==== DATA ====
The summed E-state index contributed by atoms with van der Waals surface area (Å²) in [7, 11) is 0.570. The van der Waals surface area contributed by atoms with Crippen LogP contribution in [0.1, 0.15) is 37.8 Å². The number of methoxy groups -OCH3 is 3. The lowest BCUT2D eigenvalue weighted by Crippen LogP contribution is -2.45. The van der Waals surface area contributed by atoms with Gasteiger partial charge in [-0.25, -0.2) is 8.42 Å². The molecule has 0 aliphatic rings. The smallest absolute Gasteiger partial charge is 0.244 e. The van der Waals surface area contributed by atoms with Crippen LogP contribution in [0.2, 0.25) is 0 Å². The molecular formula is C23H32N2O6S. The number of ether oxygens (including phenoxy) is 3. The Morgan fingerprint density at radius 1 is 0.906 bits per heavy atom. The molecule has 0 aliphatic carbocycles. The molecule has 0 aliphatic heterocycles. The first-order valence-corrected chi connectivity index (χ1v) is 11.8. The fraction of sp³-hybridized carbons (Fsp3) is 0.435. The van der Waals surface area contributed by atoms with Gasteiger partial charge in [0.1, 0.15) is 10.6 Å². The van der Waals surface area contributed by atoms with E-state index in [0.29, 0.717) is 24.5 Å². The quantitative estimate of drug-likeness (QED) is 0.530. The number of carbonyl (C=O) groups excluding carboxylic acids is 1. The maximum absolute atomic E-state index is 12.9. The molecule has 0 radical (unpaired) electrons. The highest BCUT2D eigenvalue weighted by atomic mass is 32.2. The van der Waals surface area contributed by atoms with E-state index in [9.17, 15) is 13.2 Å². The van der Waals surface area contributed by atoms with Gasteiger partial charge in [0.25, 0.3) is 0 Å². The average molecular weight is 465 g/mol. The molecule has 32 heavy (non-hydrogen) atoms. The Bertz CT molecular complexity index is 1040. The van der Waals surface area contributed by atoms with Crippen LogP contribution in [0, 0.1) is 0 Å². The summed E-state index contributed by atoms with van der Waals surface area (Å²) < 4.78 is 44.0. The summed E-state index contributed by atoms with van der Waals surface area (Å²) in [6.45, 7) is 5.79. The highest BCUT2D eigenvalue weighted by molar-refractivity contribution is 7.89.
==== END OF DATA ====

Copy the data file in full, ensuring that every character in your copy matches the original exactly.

The summed E-state index contributed by atoms with van der Waals surface area (Å²) in [7, 11) is 0.570. The van der Waals surface area contributed by atoms with Crippen LogP contribution in [0.1, 0.15) is 37.8 Å². The number of methoxy groups -OCH3 is 3. The lowest BCUT2D eigenvalue weighted by Crippen LogP contribution is -2.45. The van der Waals surface area contributed by atoms with Gasteiger partial charge in [-0.25, -0.2) is 8.42 Å². The molecule has 0 aliphatic rings. The smallest absolute Gasteiger partial charge is 0.244 e. The van der Waals surface area contributed by atoms with Crippen LogP contribution in [0.2, 0.25) is 0 Å². The molecular formula is C23H32N2O6S. The number of ether oxygens (including phenoxy) is 3. The Morgan fingerprint density at radius 1 is 0.906 bits per heavy atom. The molecule has 0 aliphatic carbocycles. The molecule has 0 aliphatic heterocycles. The first-order valence-corrected chi connectivity index (χ1v) is 11.8. The fraction of sp³-hybridized carbons (Fsp3) is 0.435. The van der Waals surface area contributed by atoms with Gasteiger partial charge in [0.1, 0.15) is 10.6 Å². The van der Waals surface area contributed by atoms with E-state index in [0.29, 0.717) is 24.5 Å². The quantitative estimate of drug-likeness (QED) is 0.530. The number of carbonyl (C=O) groups excluding carboxylic acids is 1. The maximum absolute atomic E-state index is 12.9. The molecule has 0 radical (unpaired) electrons. The highest BCUT2D eigenvalue weighted by atomic mass is 32.2. The van der Waals surface area contributed by atoms with E-state index in [9.17, 15) is 13.2 Å². The van der Waals surface area contributed by atoms with Gasteiger partial charge in [0.25, 0.3) is 0 Å². The average molecular weight is 465 g/mol. The molecule has 32 heavy (non-hydrogen) atoms. The Bertz CT molecular complexity index is 1040. The van der Waals surface area contributed by atoms with Crippen LogP contribution in [0, 0.1) is 0 Å². The summed E-state index contributed by atoms with van der Waals surface area (Å²) < 4.78 is 44.0. The summed E-state index contributed by atoms with van der Waals surface area (Å²) in [6.45, 7) is 5.79. The highest BCUT2D eigenvalue weighted by molar-refractivity contribution is 7.89.